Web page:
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The Language of Composition

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1 The Language of Composition
Chapter 1 An Introduction to Rhetoric

2 Key Elements of Rhetoric
Rhetor: The speaker who uses elements of rhetoric effectively in oral or written text. Rhetoric: The art of analyzing all the choices involving language that a writer, speaker, reader, or listener might make a situation so that the text becomes meaningful, purposeful and effective; the specific features of texts, written or spoken, that cause them to be meaningful, purposeful, and effective for readers or listeners in a situation.

3 Key Elements of Rhetoric
Rhetorical Choices: The particular choices a writer or speaker makes to achieve meaning, purpose, or effect. Rhetorical situation: the convergence in a situation of exigency (the need to write), audience and purpose. Rhetorical Triangle: more on this later.

4 Key Elements of Rhetoric
Read aloud the speech by Lou Gehrig that he gave at an Appreciation Day held in his honor on July 4, Listen once, then listen again and then we will look at the speech from a rhetorical perspective.

5 Why is this an effective speech?
Rhetoric is always situational: it has a context – the occasion or the time and place it was written or spoken – and a purpose or goal that the speaker or writer wants to achieve. Rhetoric Man is effective because he has an occasion and a goal or purpose. Think about it, without them, what use is he? He just looks like a rocker from the 80s.

6 Context and Purpose When we read any text, we ask about the context in which it was written. Then we consider the purpose. Is the speaker trying to win agreement? persuade us to action? evoke sympathy? make us laugh? inform, provoke, celebrate, repudiate?

7 Context Sometimes context arises from current events or cultural bias.
What is bias? Ex. Someone writes about freedom of speech in a community that has experienced hate graffiti must take that context into account and adjust the purpose of the piece so as not to offend the audience. Think of some examples where you would consider the context of what you have to say.

8 Why is Lou effective? Main idea = thesis, claim or assertion
His main idea is a clear, focused statement. Gehrig knows his subject—baseball As a speaker he has credibility and the sympathy of the crowd. Why is _______ effective is a question we will ask and answer ad infinitum, ad nauseum.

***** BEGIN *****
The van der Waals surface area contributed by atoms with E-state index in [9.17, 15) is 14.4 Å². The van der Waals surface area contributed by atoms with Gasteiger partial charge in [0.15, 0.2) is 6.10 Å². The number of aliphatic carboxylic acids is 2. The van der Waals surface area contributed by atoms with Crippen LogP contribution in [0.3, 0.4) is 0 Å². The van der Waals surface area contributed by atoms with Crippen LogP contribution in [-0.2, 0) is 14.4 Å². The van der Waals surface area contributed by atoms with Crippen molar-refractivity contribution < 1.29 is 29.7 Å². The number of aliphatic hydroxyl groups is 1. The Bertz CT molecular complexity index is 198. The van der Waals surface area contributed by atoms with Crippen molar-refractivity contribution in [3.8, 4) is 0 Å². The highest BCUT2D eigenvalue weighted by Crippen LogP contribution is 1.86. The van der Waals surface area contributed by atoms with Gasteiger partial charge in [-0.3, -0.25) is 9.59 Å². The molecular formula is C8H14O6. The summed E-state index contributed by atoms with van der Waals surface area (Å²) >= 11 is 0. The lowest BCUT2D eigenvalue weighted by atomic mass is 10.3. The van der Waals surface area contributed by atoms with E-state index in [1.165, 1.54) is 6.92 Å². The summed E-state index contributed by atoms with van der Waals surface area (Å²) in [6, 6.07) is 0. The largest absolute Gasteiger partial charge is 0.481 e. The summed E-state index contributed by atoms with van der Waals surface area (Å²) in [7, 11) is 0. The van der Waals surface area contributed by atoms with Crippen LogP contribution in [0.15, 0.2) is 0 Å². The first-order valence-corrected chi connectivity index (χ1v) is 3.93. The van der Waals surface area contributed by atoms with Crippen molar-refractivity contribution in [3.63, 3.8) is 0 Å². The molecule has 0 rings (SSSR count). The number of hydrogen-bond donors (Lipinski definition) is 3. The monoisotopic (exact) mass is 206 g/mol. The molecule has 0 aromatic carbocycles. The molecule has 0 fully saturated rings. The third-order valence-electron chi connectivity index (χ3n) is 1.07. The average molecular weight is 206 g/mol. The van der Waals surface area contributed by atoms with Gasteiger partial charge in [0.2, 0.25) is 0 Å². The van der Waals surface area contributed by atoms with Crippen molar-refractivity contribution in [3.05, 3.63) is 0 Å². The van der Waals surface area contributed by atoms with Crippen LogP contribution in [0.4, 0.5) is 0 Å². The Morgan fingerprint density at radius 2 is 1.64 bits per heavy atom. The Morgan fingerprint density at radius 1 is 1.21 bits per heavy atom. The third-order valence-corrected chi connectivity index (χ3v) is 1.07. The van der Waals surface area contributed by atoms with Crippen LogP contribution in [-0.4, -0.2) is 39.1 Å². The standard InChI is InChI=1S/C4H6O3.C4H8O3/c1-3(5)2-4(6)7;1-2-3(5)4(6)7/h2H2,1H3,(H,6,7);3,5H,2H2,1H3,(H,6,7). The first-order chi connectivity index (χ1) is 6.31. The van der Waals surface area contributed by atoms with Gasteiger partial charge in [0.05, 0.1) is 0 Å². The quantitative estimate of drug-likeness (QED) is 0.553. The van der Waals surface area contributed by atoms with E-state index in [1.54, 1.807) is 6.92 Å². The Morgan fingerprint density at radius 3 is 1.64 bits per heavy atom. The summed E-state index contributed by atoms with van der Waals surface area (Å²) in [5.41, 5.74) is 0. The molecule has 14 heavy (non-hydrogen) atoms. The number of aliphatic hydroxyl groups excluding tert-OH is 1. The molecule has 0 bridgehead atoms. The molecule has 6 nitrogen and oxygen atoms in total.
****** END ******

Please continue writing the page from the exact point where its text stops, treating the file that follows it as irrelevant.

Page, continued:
9 The Rhetorical Triangle
Here it is, the Aristotelian rhetorical triangle Speaker Audience Subject

10 Determines the Argument
Speaker Audience Subject

11 First you choose a subject
and then what do you do? You tell me! What are some arguments you might present today? Dress code? Eating in classrooms? Cell phones? Pick one

12 First you choose a subject
Then you evaluate what you already know about it What others have said about it And what kind of evidence or proof will sufficiently develop your position.

13 Speaker Aristotle called the person that a writer took on as a speaker as a persona. A persona is the character the speaker creates when he or she writes or speaks This depends on the context, purpose, subject and audience. Are you speaking as a poet, comedian, scholar, expert, critic, citizen, etc.

14 Audience Before you speak, you must consider your audience.
What do they know about your topic? What do they feel about your topic? How will you communicate with them to listen to you?

15 After analyzing the relationship of speaker to subject, audience to speaker, and audience to the subject, a writer is ready to make some choices. Speaker Audience Subject

16 Ethos, Logos, and Pathos Learn the terms then forget them….
Ethos- the credibility of the speaker Logos-the reasoning or logic in the speaker’s argument. Pathos- Emotion of the speech (not necessarily the speaker’s, but more explanation in a minute.)

17 Now, relearn and use these terms instead
Ethos = Ethical appeal Logos = Logical appeal Pathos = Emotional appeal

18 Ethos Ethos = Ethics=Ethical appeal
If someone is ethical they have credibility. Ethical appeal has to do with the speaker. Is the speaker ethically credible? This does not mean whether or not the speaker is a good person. It means the speaker appeals to the audience as a credible source.

19 Example If a speaker wants to talk to you about adolescent alcoholism, what kind of speaker would have the most ethical appeal? If a teacher wants to teach you about algebra, what kind of teacher would have the most ethical appeal?

20 ? So what is the ethical appeal of Lou Gehrig?
In some cases, a speaker’s reputation immediately establishes ethos. For example, the speaker may be a scholar in Russian history and economics as well as a secretary of state. In most cases, the speaker establishes ethos by making a good impression.

21 How do you make a good impression?
That impression may result from a tone of reason and goodwill Or from the type and thoroughness of information presented. The speaker’s ethos—expertise and knowledge, experience, training, sincerity, or a combination of these—gives the audience a reason for listening.

22 Logos Logos = Logic = Logical Appeal
Appealing to logos means having a clear main idea or thesis, with specific details, examples, facts, statistical data, or expert testimony as support. OK trekkies, you get this one. Spock would never say anything that was not full of Logical Appeal. He always backed up what he said with facts or logic in reasoning.

23 Example Gehrig’s speech is full of logic.
Thesis: “he is the luckiest man on the face of the earth” and he supports it with two points. Can you find the two points?

24 Here are his two supports
1. his seventeen years of playing baseball and 2. his belief that he has “never received anything but kindness and encouragement from [his] fans.” Specifically, he has worked with good people on the field, he’s been part of a sterling team, and he has the “blessing” of a supportive family. Yet, he got a “bad break.”